Licensing switch 'could hit pubs hard'
PUB landlords could be taking to the streets and marching to parliament if proposals to change licensing laws hit Suffolk.The proposed changes will mean that control will be taken from magistrates and given to local authorities.
By Victoria Knowles
PUB landlords could be taking to the streets and marching to parliament if proposals to change licensing laws hit Suffolk.
The proposed changes will mean that control will be taken from magistrates and given to local authorities.
Politicians would have a greater say in the running of our pubs and Suffolk licensees fear this will mean more red tape, higher costs and too much power in inexperienced hands.
According to one Suffolk landlord if the changes do go ahead then at least two thirds of licensees will walk away from the trade.
Michael Collins, who is chairman of Ipswich Pub Watch and landlord of McGinty's, Ipswich, feared the worst – and called for a united front to beat off the bureaucrats.
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"I think every licensee in Suffolk should be deciding now to get together and have meetings in the community. We all should be prepared to march to Parliament and I would be in the front line.
"The impact of these licensing changes will mean in my view that two thirds of licensees will walk away if control is given to local authorities."
"It will mean taking power from the magistrates and handing it to people who do not have any experience.
"If they give the power to politicians then they will be looking after their interests and the interests of their constituents and not the licensees.
"Also importantly what do councillors know about the licensing trade? I suspect most councils will not even want it because it will mean so much more work for them.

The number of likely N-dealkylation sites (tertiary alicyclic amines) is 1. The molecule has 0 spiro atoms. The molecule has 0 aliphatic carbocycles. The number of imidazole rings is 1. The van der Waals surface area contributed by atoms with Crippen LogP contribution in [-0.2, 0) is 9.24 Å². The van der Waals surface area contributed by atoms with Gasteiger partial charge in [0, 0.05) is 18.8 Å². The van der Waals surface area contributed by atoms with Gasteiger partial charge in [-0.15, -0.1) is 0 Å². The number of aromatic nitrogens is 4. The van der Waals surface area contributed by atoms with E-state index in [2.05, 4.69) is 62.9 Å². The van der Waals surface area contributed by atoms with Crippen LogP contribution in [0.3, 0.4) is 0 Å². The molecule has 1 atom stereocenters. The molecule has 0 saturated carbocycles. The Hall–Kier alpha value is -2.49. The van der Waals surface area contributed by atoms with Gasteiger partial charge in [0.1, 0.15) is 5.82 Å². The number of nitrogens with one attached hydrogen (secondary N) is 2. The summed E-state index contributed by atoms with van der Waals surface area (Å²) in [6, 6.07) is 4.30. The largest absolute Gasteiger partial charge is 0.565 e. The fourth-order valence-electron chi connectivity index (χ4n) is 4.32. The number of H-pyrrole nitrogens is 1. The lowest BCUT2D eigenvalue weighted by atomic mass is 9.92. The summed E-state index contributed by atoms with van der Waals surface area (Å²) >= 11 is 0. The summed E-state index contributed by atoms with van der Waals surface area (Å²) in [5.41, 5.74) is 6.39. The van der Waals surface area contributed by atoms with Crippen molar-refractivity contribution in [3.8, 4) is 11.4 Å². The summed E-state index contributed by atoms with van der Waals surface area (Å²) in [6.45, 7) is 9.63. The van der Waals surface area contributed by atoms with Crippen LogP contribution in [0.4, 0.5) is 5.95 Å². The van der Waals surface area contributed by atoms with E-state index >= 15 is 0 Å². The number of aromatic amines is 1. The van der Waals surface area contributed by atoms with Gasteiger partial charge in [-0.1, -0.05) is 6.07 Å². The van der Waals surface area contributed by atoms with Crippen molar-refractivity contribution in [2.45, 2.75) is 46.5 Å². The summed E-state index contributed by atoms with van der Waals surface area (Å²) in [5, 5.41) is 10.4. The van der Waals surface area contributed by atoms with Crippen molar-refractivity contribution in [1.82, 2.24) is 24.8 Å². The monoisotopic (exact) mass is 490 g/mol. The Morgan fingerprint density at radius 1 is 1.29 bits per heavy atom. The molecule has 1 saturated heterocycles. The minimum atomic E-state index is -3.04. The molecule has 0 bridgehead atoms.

If there were good experienced people working on the council then maybe some good would come out of it but I am very sceptical.
"We do need changes to the licensing laws but they need to be made more flexible. I would like to see the British Government give the British public the opening ours they want. There has been too much talk and not enough action.
"The licensing laws are a complete obstacle to my trade and the proposed plans will only make things worse," he said.
Alfred Codona, landlord of the Steamboat Tavern, Ipswich agreed and said that more red tape and higher costs – which could top £1billion to the trade as a whole - would force people out of business.
"It will become more complicated and expensive to be a licensee. If prices go up then there will be many people in the trade who will be forced to leave.
"We need less legislation not more red tape and we need greater flexibility in our laws. If these laws come in to place then the whole system will become more politicised. Politicians will be working on behalf of their constituents and so any complaints about noise will become far bigger issues," he said.
Despite the fears in the licensing trade, Tessa Jowell, culture, media and sport secretary, told the association of Licensed Multiple Retailers there would be "very significant" reductions in bureaucracy and costs.
Ipswich Borough Council said it was aware of the proposals but that now it is still in the consultation stage at central government.
*What do you think about the proposals? Should the local authorities be given this power? Are you happy to have 24-hour drinking? Write with your views to Your Letters at Evening Star, 30 Lower Brook Street, Ipswich IP4 1AN, email firstname.lastname@example.org or fax 01473 225296.
In an survey by one of the biggest licensee's papers in the country recently carried out a survey landlords and landladies gave a resounding No to the proposals.
94 per cent do not want local authorities to run licensing.
90 per cent do not believe the government when they say it will be cheaper.
86 per cent do not believe the government when they say there will be less red tape.
72 per cent are worried residents will have too much say over their pubs.
44 per cent do not want to open their pubs for any longer than at present.